This was an assignment for my American Politics class that I ended up putting a lot of valuable thought into. I figured I'd share it here. Below you will find the final wrap up entry, which I'm using here as a sort of TLDR, as well as links to sections of the whole project. I highly reccomend you read the full thing, as the final entry doesn't cover most of what is discussed. For those of you who will wonder what book I keep refering to, it is Timothy Snyder's "On Tyranny". A tiny and exceptionally good volume that I would reccomend to literally everyone ever.
The format for the main entries is: citation + timestamp, 1 paragraph summary, my thoughts, next entry.
I feel it is not enough to merely keep the powerful in check and overthrow them when necessary. Instead, it is my duty to strive for the destruction of power itself. It is with that aim that I create the theoretical framework for Nadrdakti.
Nadrdakti is a governmental system designed to avoid the problems I have seen in our Capitalist society, and those systems that have come before, or tried to replace it. Communism has failed us in one way, Capitalism in the other. So it goes for Representative Democracy and Authoritarianism as well. Seeing what has failed, and what has succeeded for each is vital to the creation of a healthy new system. This project, although not a definitive answer by any measure, has been of great value.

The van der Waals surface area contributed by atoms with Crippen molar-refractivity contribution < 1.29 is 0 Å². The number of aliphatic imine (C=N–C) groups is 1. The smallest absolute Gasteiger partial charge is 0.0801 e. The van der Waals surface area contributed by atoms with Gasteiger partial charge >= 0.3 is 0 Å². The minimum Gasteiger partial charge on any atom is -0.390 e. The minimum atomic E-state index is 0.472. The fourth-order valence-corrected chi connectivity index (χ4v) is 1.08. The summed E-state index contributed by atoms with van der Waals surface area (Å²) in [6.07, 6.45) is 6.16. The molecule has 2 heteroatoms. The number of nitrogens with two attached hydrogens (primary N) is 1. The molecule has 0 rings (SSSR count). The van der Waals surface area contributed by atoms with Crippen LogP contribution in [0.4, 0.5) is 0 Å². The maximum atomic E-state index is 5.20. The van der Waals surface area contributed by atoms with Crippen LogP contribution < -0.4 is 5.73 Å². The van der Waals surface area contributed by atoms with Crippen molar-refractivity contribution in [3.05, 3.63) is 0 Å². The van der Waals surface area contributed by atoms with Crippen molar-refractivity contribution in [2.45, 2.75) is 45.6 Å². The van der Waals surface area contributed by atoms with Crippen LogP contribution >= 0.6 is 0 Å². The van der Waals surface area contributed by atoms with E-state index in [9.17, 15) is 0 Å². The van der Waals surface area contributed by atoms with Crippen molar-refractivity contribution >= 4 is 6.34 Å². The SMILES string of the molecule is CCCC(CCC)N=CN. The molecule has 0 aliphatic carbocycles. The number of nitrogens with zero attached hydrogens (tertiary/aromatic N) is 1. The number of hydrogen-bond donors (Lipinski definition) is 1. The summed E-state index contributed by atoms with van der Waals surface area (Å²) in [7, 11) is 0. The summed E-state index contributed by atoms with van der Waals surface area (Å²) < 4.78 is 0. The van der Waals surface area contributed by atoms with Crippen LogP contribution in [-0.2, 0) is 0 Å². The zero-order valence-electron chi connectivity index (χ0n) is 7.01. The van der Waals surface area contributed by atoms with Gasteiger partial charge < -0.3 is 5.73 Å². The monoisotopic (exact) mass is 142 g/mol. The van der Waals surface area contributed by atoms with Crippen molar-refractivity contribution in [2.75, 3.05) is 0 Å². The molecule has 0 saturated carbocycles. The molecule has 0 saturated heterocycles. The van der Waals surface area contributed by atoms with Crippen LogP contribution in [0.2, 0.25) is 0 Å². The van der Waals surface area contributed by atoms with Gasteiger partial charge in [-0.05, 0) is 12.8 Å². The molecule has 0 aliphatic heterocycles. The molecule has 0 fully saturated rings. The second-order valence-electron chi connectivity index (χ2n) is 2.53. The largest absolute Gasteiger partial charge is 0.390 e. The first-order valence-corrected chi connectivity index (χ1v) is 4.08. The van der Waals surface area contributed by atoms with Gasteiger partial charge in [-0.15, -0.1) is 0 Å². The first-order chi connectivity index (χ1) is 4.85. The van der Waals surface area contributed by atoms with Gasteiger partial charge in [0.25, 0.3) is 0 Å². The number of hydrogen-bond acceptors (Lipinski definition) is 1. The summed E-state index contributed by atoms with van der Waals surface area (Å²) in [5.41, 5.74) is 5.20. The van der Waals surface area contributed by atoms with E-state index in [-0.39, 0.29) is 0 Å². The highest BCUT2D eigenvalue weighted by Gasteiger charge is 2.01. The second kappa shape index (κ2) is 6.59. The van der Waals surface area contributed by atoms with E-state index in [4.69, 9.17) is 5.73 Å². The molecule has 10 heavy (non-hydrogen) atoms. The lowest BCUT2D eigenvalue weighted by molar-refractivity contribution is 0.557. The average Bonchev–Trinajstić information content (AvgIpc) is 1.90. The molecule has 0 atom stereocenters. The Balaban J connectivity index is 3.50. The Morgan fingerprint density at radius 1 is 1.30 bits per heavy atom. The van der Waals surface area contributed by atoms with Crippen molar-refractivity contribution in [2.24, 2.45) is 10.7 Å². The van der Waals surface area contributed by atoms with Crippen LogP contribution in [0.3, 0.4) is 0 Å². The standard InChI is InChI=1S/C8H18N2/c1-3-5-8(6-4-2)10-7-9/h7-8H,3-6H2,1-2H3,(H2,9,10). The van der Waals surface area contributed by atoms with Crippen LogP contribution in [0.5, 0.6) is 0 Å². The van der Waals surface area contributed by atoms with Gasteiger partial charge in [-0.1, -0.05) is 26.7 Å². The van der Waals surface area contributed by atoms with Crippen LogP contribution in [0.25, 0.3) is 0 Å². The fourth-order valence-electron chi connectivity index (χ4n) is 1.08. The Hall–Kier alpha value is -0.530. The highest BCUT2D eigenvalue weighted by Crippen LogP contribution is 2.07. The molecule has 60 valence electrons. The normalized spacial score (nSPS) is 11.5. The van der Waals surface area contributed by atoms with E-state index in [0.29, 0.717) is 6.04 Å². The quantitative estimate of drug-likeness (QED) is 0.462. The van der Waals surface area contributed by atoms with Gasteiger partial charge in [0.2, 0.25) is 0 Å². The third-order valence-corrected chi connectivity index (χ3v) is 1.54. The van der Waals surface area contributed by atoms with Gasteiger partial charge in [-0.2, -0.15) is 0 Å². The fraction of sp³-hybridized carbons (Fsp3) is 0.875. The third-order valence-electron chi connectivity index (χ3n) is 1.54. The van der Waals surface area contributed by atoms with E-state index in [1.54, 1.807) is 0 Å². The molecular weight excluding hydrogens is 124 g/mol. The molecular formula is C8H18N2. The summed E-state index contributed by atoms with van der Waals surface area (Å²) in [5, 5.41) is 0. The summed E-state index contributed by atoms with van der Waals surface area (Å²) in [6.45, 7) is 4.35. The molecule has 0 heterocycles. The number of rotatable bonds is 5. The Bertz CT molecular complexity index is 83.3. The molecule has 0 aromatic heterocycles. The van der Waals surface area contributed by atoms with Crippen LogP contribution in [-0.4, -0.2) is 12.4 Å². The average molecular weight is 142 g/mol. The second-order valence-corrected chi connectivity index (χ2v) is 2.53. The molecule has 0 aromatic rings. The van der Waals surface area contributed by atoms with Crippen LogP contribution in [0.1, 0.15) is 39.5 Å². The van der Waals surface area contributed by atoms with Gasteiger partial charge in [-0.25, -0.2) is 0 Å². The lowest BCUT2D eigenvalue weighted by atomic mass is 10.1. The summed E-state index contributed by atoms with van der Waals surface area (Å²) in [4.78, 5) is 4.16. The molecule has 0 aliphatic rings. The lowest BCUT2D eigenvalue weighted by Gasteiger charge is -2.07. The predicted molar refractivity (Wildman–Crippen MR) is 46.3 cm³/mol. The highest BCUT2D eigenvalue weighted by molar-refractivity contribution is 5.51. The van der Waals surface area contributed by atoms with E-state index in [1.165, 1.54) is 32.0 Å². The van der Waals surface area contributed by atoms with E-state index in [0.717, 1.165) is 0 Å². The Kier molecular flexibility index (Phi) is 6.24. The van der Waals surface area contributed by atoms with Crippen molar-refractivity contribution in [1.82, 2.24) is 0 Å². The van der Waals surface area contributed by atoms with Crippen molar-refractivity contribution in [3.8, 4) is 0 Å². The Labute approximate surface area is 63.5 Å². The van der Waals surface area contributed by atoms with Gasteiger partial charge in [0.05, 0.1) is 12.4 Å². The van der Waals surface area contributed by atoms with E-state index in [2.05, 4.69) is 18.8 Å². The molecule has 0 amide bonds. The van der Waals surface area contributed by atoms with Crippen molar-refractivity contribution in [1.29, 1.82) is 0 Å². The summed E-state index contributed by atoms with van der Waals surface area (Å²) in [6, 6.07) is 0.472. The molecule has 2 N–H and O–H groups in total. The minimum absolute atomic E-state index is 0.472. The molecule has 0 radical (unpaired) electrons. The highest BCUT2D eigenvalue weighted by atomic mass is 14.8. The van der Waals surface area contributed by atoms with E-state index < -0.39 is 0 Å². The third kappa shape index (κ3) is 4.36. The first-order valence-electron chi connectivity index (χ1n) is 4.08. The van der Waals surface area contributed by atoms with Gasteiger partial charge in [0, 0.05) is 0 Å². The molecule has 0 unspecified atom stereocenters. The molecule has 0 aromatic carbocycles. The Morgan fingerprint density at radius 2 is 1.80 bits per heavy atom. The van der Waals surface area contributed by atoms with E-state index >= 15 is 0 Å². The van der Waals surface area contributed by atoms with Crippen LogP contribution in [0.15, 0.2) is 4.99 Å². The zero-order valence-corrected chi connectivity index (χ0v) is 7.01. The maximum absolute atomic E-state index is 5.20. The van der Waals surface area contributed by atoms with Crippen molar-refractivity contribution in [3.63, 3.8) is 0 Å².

This has allowed me to better understand and sympathize with those who support Trump and his methods. Fighting against a faceless other is never a good idea. Trying to combat a group who's motives and lives you know nothing about is exactly what allows atrocities to happen.
At the beginning I felt that there was a potential for this project to push me in a more politically moderate direction, but if anything, this has encouraged my radical ideas. Although this has in one way tempered my radical tendencies, by making me very aware of how easy it would be for my radical movement to go wrong.
Snyder's book has been invaluable in this, especially his chapter on paramilitaries. At about the third chapter I stopped reading it as a guide to counter the far right, and started reading it as a guide to prevent my own potential movement from becoming the ones who commit atrocities.
One of my main goals in life is to study prior revolutions, both social and violent, in order to attempt to determine what strategies are best for overthrowing tyranny and implementing meaningful, systemic change. This has opened my eyes to the fact that both my anarchic-socialist end of the pond, and Trump's nationalist-capitalist group, are trying to implement the same strategies for creating change in this morbidly slow system.
What I want to determine now, is how to keep the revolutions that try to bring an end to oppression from becoming the ones that bring about a new age of oppression. I used to think that having a definite goal and structure for the new government might be enough, but now I'm not so sure.
I believe that the far right's worries that Christians will be hunted in the streets is patently ridiculous. Most of my fellow revolutionaries are Christian themselves, and even I, and actual Devil Worshiper, don't want anything of the sort. Nevertheless, this doesn't mean that a radical, leftist overturning of our current system couldn't go horribly wrong in other ways. I am convinced that if the anti-capitalist movement I envision is to succeed, then every revolutionary must take extreme care to ensure that it does not stray from its egalitarian vision.
"The price of Liberty is eternal vigilance" indeed.